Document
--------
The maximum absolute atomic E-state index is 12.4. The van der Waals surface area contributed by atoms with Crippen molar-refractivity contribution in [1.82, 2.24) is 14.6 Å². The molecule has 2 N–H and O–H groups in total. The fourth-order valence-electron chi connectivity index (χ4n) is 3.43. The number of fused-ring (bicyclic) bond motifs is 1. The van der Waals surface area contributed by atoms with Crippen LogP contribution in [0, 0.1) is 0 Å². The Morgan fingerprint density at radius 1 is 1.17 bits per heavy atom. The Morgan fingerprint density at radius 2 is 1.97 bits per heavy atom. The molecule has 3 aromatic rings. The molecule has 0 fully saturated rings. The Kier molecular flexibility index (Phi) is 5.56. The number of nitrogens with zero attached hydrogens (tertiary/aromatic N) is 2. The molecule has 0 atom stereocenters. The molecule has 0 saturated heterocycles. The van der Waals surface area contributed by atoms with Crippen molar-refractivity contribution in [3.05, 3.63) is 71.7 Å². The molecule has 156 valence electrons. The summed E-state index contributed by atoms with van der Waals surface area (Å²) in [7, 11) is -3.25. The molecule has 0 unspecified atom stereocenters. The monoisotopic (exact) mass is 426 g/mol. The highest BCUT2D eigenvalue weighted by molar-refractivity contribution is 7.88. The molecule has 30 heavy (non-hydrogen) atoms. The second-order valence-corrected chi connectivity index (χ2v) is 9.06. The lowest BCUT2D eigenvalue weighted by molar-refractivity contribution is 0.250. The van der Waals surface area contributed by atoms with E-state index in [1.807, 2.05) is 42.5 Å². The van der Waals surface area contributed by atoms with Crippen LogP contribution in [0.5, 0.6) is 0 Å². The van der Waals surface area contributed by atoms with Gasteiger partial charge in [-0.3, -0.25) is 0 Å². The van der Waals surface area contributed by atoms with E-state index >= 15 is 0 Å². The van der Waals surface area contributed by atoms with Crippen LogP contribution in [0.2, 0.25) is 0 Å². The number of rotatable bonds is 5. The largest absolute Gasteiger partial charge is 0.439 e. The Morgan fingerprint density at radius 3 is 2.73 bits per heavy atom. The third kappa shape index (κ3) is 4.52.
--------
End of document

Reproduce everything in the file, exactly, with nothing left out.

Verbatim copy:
The maximum absolute atomic E-state index is 12.4. The van der Waals surface area contributed by atoms with Crippen molar-refractivity contribution in [1.82, 2.24) is 14.6 Å². The molecule has 2 N–H and O–H groups in total. The fourth-order valence-electron chi connectivity index (χ4n) is 3.43. The number of fused-ring (bicyclic) bond motifs is 1. The van der Waals surface area contributed by atoms with Crippen LogP contribution in [0, 0.1) is 0 Å². The Morgan fingerprint density at radius 1 is 1.17 bits per heavy atom. The Morgan fingerprint density at radius 2 is 1.97 bits per heavy atom. The molecule has 3 aromatic rings. The molecule has 0 fully saturated rings. The Kier molecular flexibility index (Phi) is 5.56. The number of nitrogens with zero attached hydrogens (tertiary/aromatic N) is 2. The molecule has 0 atom stereocenters. The molecule has 0 saturated heterocycles. The van der Waals surface area contributed by atoms with Crippen molar-refractivity contribution in [3.05, 3.63) is 71.7 Å². The molecule has 156 valence electrons. The summed E-state index contributed by atoms with van der Waals surface area (Å²) in [7, 11) is -3.25. The molecule has 0 unspecified atom stereocenters. The monoisotopic (exact) mass is 426 g/mol. The highest BCUT2D eigenvalue weighted by molar-refractivity contribution is 7.88. The molecule has 30 heavy (non-hydrogen) atoms. The second-order valence-corrected chi connectivity index (χ2v) is 9.06. The lowest BCUT2D eigenvalue weighted by molar-refractivity contribution is 0.250. The van der Waals surface area contributed by atoms with E-state index in [1.807, 2.05) is 42.5 Å². The van der Waals surface area contributed by atoms with Crippen LogP contribution in [0.5, 0.6) is 0 Å². The van der Waals surface area contributed by atoms with Gasteiger partial charge in [-0.3, -0.25) is 0 Å². The van der Waals surface area contributed by atoms with E-state index >= 15 is 0 Å². The van der Waals surface area contributed by atoms with Crippen LogP contribution in [0.2, 0.25) is 0 Å². The number of rotatable bonds is 5. The largest absolute Gasteiger partial charge is 0.439 e. The Morgan fingerprint density at radius 3 is 2.73 bits per heavy atom. The third kappa shape index (κ3) is 4.52.